The Cure, 'Disintegration' (cropped)

ARTIST: The Cure
ALBUM: Disintegration: Deluxe Edition
LABEL: Rhino/Universal
RELEASE DATES: Europe and “rest of the world” 3CD/2LP/digital on May 24; North America digital on May 25; North America 3CD/2LP on June 8

CONTENTS: The 3CD reissue includes a remastered edition of the original album, a disc with 20 home and studio demos and an expanded version of the Entreat live album. The 2LP version features the full album on vinyl for the first time. See complete tracklist here.

REVIEW: For the huge number of fans who discovered The Cure through the pop hits off 1985’s Head on the Door and 1987’s Kiss Me, Kiss Me, Kiss Me, the release of the band’s eighth album, in May 1989, was something of a revelation: Disintegration found Robert Smith sliding back into the thematic darkness of the Pornography era, but with that record’s bleak, brittle sheen replaced by much-needed melody and musical depth.

The resulting album still stands as The Cure’s greatest achievement, a work that’s both filled with despair and heart-rending beauty — as if Smith, however fleetingly, finally struck the right balance between his twin musical personas. Now, 21 years later, Disintegration is the subject of a wildly anticipated three-disc retrospective that not only delivers a sonic upgrade to the original album, but offers before-and-after context via a disc’s worth of demos and outakes, and a full live airing of the record.

Continue reading the ‘Disintegration: Deluxe Edition’ review after the jump…

The heart of the set, of course, is the newly remastered album. While audiophiles no doubt will carp that it’s too loud and compressed, to these ears — listening on a slightly above-average stereo system — the sound is a vast and welcome improvement. Whereas the original Disintegration CD is quiet and a bit flat, the new edition sounds full and more dynamic, serving to magnify and deepen everything from “Plainsong’s” opening wash to the snarl of “Prayers for Rain” and the nimble, descending bassline that drives “Last Dance.” It’s certainly fitting, considering Smith wrote in the album’s original liner notes: “THIS MUSIC HAS BEEN MIXED TO BE PLAYED LOUD SO TURN IT UP.”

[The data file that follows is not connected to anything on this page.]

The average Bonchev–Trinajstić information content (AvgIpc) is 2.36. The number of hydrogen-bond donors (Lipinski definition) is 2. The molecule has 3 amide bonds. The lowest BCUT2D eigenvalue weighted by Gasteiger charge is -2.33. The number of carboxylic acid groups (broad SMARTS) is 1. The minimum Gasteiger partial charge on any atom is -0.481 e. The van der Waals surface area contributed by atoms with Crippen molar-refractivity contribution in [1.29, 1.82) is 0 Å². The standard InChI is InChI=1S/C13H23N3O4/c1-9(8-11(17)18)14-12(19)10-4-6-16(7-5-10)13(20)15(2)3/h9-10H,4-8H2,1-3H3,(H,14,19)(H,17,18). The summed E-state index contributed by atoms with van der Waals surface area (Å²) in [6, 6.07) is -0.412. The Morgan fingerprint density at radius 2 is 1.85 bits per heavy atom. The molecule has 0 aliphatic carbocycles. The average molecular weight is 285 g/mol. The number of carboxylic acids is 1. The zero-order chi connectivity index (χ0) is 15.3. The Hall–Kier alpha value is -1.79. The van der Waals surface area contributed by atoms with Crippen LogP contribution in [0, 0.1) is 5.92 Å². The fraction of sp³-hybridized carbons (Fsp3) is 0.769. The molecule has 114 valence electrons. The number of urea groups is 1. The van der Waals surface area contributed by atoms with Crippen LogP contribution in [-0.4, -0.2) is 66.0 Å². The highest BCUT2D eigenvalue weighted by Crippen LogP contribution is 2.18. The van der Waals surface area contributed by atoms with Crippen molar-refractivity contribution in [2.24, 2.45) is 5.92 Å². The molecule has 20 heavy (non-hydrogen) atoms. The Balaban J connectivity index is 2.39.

Disc 2 brings the real goldmine for fans: 20 previously unreleased demos and rough takes of each song on Disintegration, plus the album’s four studio B-sides and four more previously unreleased tracks (there also are 20 more demos, outtakes and live tracks posted online). Listening to the set progress from Smith’s solo home demos to full-band rehearsals to rough studio mixes with guide vocals, you can hear how some songs progressed (“Homesick” originally opened with electric guitar before morphing into that gorgeous piano/bass duet between Roger O’Donnell and Simon Gallup), while others were birthed almost fully formed (Smith’s solo home demo of “Fascination Street” contains most of the final track’s elements, including its killer bassline).

The set’s final disc is Entreat Plus, a fleshed-out version of the band’s 1991 live album that now includes all 12 of Disintegration’s tracks, in full album sequence (while the band played the full record on 1989’s Prayer Tour, it didn’t do so sequentially). Unlike Disintegration, the original Entreat wasn’t crying out for tinkering; its crystalline production made it one of the best-sounding live documents of that era. Smith, however, has remixed it, dampening the drums a bit and raising his vocals; it’s not tremendously different, and probably won’t be noticed without side-by-side comparisons. Still, the real missed opportunity here was not including one of the full Wembley Arena concerts from which these songs were taken. Perhaps a future release?

Taken together, these 44 tracks trace Disintegration’s evolution, from Smith’s bedroom demos to the recording studio to the now-remastered album and, finally, to the concert stage, where The Cure delivered a lean and forceful take on its masterpiece. That journey is perhaps best heard via the album’s mournful cornerstone, “The Same Deep Water As You,” which appears in three forms: the original studio version, an instrumental full-band demo featuring a gnarled guitar line, and an elegiac live take.

Admittedly, The Cure’s Disintegration: Deluxe Edition may be a bit much for casual fans — particularly wading through so many instrumental demos — but to anyone who has spent the past 21 years exploring the depths of this album, the new reissue is a marvel to hear.

GRADE: Original album, A+; Bonus material, A-

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